Introduction: Workbench Assembly Table

About: I love to make things in the workshop. Find me at makerandco_ on Instagram

My first workbench was made (thrown together) with minimal tools around five years ago out of cheap construction grade timber and around a million screws. It is very sturdy and would holds the weight of a tank but looks frankly like it was put together in a Soviet factory. It makes a special guest appearance in several of the subsequent photos. I think you'll agree It is a poor looking bench - and all two hours of its build time are far too apparent

I finally decided to make something nicer that used half lap joinery. I had several requirements apart from improved aesthetics: it had to be tall enough to "park" my lawn mower underneath, and long enough to sit between two brick piers on the back wall of my garage.

Materials are:
8 lengths 19mm DAR pine cut to 1500mm long (long stretchers)
8 lengths 19mm DAR pine cut to 900mm long (legs)
8 lengths 19mm DAR pine cut to 600mm long (short stretchers)
Large sheets of MDF or similar for the worktop and shelf
Dowels/screws and glue
I also used some spare off cuts to make some additional braces to support the shelf and worktop

Circular saw/mitre saw or table saw
Chisel and hammer
Framing or speed square
Lots of clamps

You could easily adapt the dimensions to suit your space and needs.

Step 1: Lamination of Bench Frame Pieces

Glue and clamp the boards lengthwise to yield four sets of legs, short stretchers and long stretchers with a finished profile of 38mm x 38mm

This was a tricky step as wood glue is not your friend - there is a real tendency for the boards to slip and slide as you apply clamping force. However you must use LOTS of glue to ensure a successful lamination process. The longer boards required about 10 clamps each. I recommend that you use clamps on all sides - some to provide downward pressure on the lamination and some to provide lateral "holding" pressure. Take care during this process as misalignment can't be fixed easily when the glue has dried and will mean a trip to fetch fresh timber and another round of tedious glueing and clamping.

Step 2: Half Lap Joinery

Use a circular saw set to 19mm cutting depth to create rebates and dadoes in the legs and long stretcher pieces. I stole the first picture from an image search due to the fact that trying to take a selfie while performing this step would be crazy dangerous.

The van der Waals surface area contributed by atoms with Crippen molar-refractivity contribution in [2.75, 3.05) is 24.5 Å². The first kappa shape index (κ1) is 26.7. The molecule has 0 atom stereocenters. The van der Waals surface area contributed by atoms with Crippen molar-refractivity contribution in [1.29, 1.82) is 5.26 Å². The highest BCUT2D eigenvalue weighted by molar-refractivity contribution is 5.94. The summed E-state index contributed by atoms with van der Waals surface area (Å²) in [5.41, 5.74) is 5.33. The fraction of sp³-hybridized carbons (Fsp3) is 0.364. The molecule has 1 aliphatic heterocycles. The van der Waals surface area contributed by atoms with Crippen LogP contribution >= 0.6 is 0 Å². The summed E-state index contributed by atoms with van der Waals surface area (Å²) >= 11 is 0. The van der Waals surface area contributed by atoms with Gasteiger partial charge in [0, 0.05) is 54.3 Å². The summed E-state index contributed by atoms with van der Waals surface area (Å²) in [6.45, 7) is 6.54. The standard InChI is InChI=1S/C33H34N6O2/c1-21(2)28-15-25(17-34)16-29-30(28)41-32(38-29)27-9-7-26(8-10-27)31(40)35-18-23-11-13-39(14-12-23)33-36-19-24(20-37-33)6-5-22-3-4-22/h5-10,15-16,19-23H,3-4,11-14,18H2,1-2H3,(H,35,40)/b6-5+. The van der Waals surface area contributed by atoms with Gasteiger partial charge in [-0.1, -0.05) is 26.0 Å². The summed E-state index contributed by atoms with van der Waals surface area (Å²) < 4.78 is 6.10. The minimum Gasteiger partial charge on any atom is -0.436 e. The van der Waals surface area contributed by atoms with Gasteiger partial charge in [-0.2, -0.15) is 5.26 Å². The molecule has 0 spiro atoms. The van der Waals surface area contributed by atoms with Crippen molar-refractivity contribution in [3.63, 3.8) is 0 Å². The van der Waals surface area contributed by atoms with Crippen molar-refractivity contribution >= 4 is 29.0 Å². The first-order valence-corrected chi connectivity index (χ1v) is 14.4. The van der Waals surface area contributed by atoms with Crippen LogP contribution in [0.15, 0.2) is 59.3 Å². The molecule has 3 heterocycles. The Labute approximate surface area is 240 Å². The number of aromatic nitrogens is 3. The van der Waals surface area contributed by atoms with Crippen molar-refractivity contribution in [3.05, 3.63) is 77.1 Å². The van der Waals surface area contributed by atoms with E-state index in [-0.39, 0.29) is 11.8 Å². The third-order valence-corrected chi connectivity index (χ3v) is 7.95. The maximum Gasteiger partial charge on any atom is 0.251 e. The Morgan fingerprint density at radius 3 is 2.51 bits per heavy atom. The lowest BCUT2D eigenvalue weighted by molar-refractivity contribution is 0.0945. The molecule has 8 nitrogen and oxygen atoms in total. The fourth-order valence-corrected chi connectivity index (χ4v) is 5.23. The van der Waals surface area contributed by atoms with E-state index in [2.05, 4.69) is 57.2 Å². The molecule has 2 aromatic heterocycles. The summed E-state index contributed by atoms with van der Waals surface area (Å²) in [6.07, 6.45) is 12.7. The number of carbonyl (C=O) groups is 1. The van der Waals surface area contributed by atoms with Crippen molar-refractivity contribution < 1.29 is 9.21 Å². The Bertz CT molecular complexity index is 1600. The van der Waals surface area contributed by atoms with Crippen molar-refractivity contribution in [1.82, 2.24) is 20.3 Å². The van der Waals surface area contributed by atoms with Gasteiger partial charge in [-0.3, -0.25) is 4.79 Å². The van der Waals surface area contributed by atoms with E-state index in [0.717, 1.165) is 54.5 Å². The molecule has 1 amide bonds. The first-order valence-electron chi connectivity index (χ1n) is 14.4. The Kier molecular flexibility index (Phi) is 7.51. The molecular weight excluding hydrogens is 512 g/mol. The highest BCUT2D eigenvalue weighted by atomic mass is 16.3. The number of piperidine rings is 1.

Starting with the leg assembly the aim is to make multiple passes of the saw to create a 38mm wide rebate (at one end of each leg) and 38mm wide dado (lower in the leg to suit the shelf height you need) which will to hold the long stretchers.

Then repeat this process on the long stretchers- except in this case there is no dado - each end will need 38mm rebates.

Don't bother trying to hog out all the material using the saw as this will take forever, create a shed load of dust and probably annoy your neighbours. If you make several narrowly spaced cuts you can then use a hammer to bash out the waste material and use a chisel to cleanup any residual waste that remains.

Step 3: Dry Fit

Try putting it all together without using glue to check that all is OK with alignment/ squareness. If you cut accurately everything should come very close to square and only require minor adjustments at the assembly stage

Step 4: Glue Up

Assemble the bench frame is a modular fashion. Assemble two legs and two long stretchers together and then do the second set

I used wood glue and dowels to hold it all together but regular screws would be fine too

Step 5: Assembly

Put it all together adding extra bracing to help keep the shelf and worktop rigid. The two assembled parts are joined together by simply butt joining each piece using the short stretchers.

Only one piece of bracing is shown in these shots but I ended up using six cross braces - 3 to support the shelf and 3 for the worktop

Step 6: Attach Worktop Surface and Shelf

Anything flat and rigid will suffice for the worktop and shelf - plywood; OSB; MDF or even a door or large planks would do the job. I used some medium thickness MDF held down with countersunk screws - easy. Now you have flat surfaces that will magically and almost instantly start to attract tools, old bits of timber, etc